Study finds ‘social jetlag’ is associated with obesity-related disease

Friday 23rd January 2015

New research from the Dunedin Study published in the International Journal of Obesity found an association between social jetlag (the difference in sleep pattern between work days and weekend), obesity and obesity-related disease including metabolic disorder, inflammation and diabetes.

The research found that individuals with a greater difference in sleep between free days and work days are more likely to be obese and suffer from obesity-related disease, than those with little to no difference between these timings. Unlike travel jetlag, which can cause temporary problems with metabolism, social jetlag can occur chronically throughout an individual’s working life so is more likely to induce more serious, chronic consequences for metabolism.

The lead author of this paper, Dr Michael Parsons from the Mammalian Genetics Unit at the UK Medical Research Council Harwell, said: “Social jetlag is an under researched but potentially crucial insight into the impact the idea of “living against our internal clock” is having on our health. Our research confirms a previous study that connected people with more severe social jetlag to increases in self-reported BMI, but this is the first study to suggest this difference in sleeping times can also increase the risk for obesity-related disease.”

This study clinically assessed the height, weight and waist circumference of participants in a controlled environment, as well as measuring C-reactive protein (hsCRP) and glycated haemoglobin in blood, biomarkers for inflammation and diabetes respectively. It then compared these findings with results from a questionnaire which assessed partipants sleep duration and chronotype, their preference in sleep timing. Researchers found just a two hour difference in sleep patterns on the weekend can increase your risk of an elevated BMI and biomarkers for inflammation and diabetes.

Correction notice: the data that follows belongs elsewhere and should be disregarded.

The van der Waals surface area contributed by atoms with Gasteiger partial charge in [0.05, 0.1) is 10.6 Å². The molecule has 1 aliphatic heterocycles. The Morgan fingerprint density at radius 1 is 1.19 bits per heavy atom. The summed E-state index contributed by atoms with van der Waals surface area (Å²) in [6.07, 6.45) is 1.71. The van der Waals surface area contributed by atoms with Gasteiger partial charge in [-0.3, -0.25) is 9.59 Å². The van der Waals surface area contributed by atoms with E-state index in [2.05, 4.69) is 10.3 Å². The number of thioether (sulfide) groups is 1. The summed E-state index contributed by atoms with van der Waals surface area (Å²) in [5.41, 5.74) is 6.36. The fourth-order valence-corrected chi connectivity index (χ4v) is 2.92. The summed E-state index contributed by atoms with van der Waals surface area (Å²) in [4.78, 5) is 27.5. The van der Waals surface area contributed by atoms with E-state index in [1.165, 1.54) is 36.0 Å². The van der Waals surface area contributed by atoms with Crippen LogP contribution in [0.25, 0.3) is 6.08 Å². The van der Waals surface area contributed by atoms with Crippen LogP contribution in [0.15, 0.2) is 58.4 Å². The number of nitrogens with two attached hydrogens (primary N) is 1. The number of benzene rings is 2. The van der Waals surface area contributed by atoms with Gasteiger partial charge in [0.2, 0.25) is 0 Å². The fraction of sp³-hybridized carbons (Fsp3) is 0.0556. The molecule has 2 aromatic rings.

The reasons for this decline in immunity are unknown, but a possibility is that social jetlag disrupts healthy habits such as diet and exercise that may compromise health.

Dr Terrie Moffitt, co-author of the paper, added: “The findings of our study help us start to actually understand the physiology of social jetlag and how it impacts upon obesity and obesity-related disease. Further research that determines this association could help inform obesity prevention by influencing policies and practices that contribute to social jetlag, such as work schedules and daylight savings.”

This research was supported by the US National Institute of Ageing, the UK Medical Research Council, and the NZ Health Research Council.

Publication details: Parsons, M. J., Moffitt, T. E., Gregory, A. M., Goldman-Mellor, S., Nolan, P. M., Poulton, R., and Caspi, A.  Social Jetlag, Obesity and Metabolic Disorder: Investigation in a Cohort Study . International Journal of Obesity, 2015,  Advance online publication 20 January 2015; doi: 10.1038/ijo.2014.201.